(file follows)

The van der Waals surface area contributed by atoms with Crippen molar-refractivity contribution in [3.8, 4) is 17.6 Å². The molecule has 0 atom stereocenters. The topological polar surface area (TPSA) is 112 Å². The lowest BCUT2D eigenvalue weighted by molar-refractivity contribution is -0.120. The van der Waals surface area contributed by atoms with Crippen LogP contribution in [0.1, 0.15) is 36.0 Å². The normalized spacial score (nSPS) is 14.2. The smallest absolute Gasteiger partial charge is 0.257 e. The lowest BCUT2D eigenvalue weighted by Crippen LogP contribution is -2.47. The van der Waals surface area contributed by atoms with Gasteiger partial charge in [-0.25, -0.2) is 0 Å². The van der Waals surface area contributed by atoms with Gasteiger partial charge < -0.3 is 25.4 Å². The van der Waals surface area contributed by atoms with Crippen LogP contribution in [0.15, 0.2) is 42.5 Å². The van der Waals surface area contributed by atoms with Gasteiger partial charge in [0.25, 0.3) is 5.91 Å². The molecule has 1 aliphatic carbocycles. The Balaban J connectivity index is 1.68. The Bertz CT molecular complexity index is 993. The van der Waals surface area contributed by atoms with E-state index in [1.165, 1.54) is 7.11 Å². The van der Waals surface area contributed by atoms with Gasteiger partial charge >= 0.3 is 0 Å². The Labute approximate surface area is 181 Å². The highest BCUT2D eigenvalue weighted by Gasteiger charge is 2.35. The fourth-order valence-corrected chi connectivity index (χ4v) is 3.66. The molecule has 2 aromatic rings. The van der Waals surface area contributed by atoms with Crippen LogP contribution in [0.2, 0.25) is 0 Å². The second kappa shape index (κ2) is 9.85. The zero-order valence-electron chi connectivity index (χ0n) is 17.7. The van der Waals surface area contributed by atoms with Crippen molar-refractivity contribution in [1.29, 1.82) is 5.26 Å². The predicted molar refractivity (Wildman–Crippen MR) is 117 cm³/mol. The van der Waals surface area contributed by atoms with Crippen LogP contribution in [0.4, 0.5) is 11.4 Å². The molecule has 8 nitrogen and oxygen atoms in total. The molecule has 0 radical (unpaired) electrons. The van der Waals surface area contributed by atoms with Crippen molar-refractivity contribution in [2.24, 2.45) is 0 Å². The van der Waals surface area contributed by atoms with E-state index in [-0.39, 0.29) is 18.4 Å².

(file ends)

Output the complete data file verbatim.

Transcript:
The van der Waals surface area contributed by atoms with Crippen molar-refractivity contribution in [3.8, 4) is 17.6 Å². The molecule has 0 atom stereocenters. The topological polar surface area (TPSA) is 112 Å². The lowest BCUT2D eigenvalue weighted by molar-refractivity contribution is -0.120. The van der Waals surface area contributed by atoms with Crippen LogP contribution in [0.1, 0.15) is 36.0 Å². The normalized spacial score (nSPS) is 14.2. The smallest absolute Gasteiger partial charge is 0.257 e. The lowest BCUT2D eigenvalue weighted by Crippen LogP contribution is -2.47. The van der Waals surface area contributed by atoms with Gasteiger partial charge in [-0.25, -0.2) is 0 Å². The van der Waals surface area contributed by atoms with Gasteiger partial charge < -0.3 is 25.4 Å². The van der Waals surface area contributed by atoms with Crippen LogP contribution in [0.15, 0.2) is 42.5 Å². The van der Waals surface area contributed by atoms with Gasteiger partial charge in [0.25, 0.3) is 5.91 Å². The molecule has 1 aliphatic carbocycles. The Balaban J connectivity index is 1.68. The Bertz CT molecular complexity index is 993. The van der Waals surface area contributed by atoms with E-state index in [1.165, 1.54) is 7.11 Å². The van der Waals surface area contributed by atoms with Gasteiger partial charge >= 0.3 is 0 Å². The Labute approximate surface area is 181 Å². The highest BCUT2D eigenvalue weighted by Gasteiger charge is 2.35. The fourth-order valence-corrected chi connectivity index (χ4v) is 3.66. The molecule has 2 aromatic rings. The van der Waals surface area contributed by atoms with Crippen LogP contribution in [0.2, 0.25) is 0 Å². The second kappa shape index (κ2) is 9.85. The zero-order valence-electron chi connectivity index (χ0n) is 17.7. The van der Waals surface area contributed by atoms with Crippen molar-refractivity contribution in [1.29, 1.82) is 5.26 Å². The predicted molar refractivity (Wildman–Crippen MR) is 117 cm³/mol. The van der Waals surface area contributed by atoms with Crippen LogP contribution in [0.4, 0.5) is 11.4 Å². The molecule has 8 nitrogen and oxygen atoms in total. The molecule has 0 radical (unpaired) electrons. The van der Waals surface area contributed by atoms with Crippen molar-refractivity contribution in [2.24, 2.45) is 0 Å². The van der Waals surface area contributed by atoms with E-state index in [-0.39, 0.29) is 18.4 Å².